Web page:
Tag Archives: Relationships

Swan Gondola

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Title: The Swan Gondola

Author: Timothy Schaffert 

Publisher: Riverhead, 2014 

Summary/Review: When I decided to read this book, I thought the subject was the 1898 Worlds Fair in Omaha Nebraska.  I also thought it was going to be similar to  “The Devil in the White City”, a fantastic book about the Chicago World’s Fair.  It was not at all like the “Devil in the White City” in that the Fair is only a back drop, the story is purely fictional, and if examined more closely, it could be a take-off of “The Wizard of Oz.”   Quirky would be a good word to describe it.

FYI:  I wondered if there was even a Omaha World’s Fair.   This is a description that I found:

There were 11 large, white buildings and dozens of smaller ones surrounding a giant lagoon on which lovers could take gondola rides. There was a miniature railroad, an exhibit of “horseless carriages” — a forerunner to the automobile — exotic dancers from the Middle East, a street scene from Cairo, strange fortune tellers roaming the midway, ostriches pulling carriages, food and clothing from around the world and, last but not least, an exhibit that showcased babies sleeping in incubators.

YIKES

The “Swan Gondola” is the love story of Ferret, a ventriloquist, and Cecil, a beautiful actress, who meet at the Omaha World’s Fair and fall in love. There is much magic, crazy science, and undying love to make a good love story.  People who liked “Night Circus” may like this book.

As an aside, the book both begins and ends with the importance of a librarian’s influence over Ferret’s life.   I enjoyed the symmetrical bookends.

Who would like this book? Someone who’s looking for something a little different.

If you like this, try this: “Night Circus” by Erin Morgenstern

Recommended by: Sue Z, Reference Librarian

If this looks like a book you’d like to read, visit the Fairfield Public Library catalog to see if it’s available and/or to place a hold!

 

Still Life With Bread Crumbs

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Title: Still Life with Bread Crumbs

Author: Anna Quindlen

Publisher : Random House, 2014

Summary/Review : Rebecca Winter is 60 and newly divorced. She is a lifelong New Yorker and a well-known photographer.    Her photographs are no longer bringing in the money she needs to provide care for her elderly parents. Hoping to save some money and come up with artistic inspiration, Rebecca decides to sublet her expensive New York apartment and moves into a rustic cabin a couple of hours away in the country. It turns out that the “lovely” cabin is not what it was portrayed to be in the ad. Rebecca soon learns that country living is very different from her life style in Manhattan.   Many people become part of her new life, including a young roofer named Jim Bates. Thus begins a very touching and realistic love story.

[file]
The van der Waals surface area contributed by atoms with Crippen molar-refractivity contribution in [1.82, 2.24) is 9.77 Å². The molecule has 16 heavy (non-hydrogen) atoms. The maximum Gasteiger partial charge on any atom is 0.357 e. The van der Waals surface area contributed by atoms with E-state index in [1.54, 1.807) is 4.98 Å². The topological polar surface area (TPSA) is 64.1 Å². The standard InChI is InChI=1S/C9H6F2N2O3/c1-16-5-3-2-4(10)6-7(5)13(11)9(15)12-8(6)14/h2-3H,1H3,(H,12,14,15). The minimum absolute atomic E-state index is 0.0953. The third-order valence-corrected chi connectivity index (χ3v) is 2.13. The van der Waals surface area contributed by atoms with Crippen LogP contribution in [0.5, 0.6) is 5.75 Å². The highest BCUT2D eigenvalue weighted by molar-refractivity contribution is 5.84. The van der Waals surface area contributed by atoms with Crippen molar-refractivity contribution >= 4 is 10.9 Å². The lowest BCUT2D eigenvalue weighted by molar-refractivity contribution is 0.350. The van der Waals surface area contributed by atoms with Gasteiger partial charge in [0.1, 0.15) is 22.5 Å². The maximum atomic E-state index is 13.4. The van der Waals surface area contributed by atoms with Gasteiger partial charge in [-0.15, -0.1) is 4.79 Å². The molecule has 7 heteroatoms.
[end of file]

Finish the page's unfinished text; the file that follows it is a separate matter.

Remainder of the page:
Who will like this book: Anyone who enjoys women’s fiction. The author delivers a potent message that it’s never too late to embrace life’s second chances.

If you like this, try this:  Lots of Candles, Plenty of Cake: A memoir by Anna Quindlen

Recommended by: Beverly D, Branch Circulation Coordinator

If this looks like a book you’d like to try, visit the Fairfield Public Library catalog to see if it’s available and/or place a hold!

Mrs. Hemingway

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Title: Mrs. Hemingway

Author: Naomi Wood

Publisher: Penguin, May 2014

Summary/Review: Favorable comparisons with Paula McLain’s outstanding novel “The Paris Wife” are inevitable and deserved, and anyone who enjoyed “The Paris Wife” will no doubt love “Mrs. Hemingway.”  What makes Naomi Wood’s book such a treat is that the reader will get to know not just one but all four of Ernest Hemingway’s wives – Hadley, Pauline, Martha and finally, Mary.  And through the story of the wives and their relationships also comes a vivid portrayal of the tortured man they loved.  Wood’s writing flows with a deceptive ease; make no mistake that the pain and suffering the women experienced was real and not romanticized in these pages.   In fact this fictionalized account of the lives and times of these people feels as real as any well-researched biography; perhaps this comes from all of the research that the author did, visiting Hemingway’s homes and old haunts in Chicago, Paris, Antibes, Key West and Havana.  “Mrs. Hemingway” is beautiful, gripping and tragic – a worthwhile revisiting of what may be a familiar story.

Who will like this book?  Fans of historical, literary fiction, particularly those who love reading fictionalized biographies.  And anyone who likes to read about the lives of writers.

If you like this, try this;  The Paris Wife by Paula McLain; Z: a Novel of Zelda by Therese Ann Fowler; Hemingway’s Girl by Erika Robuck.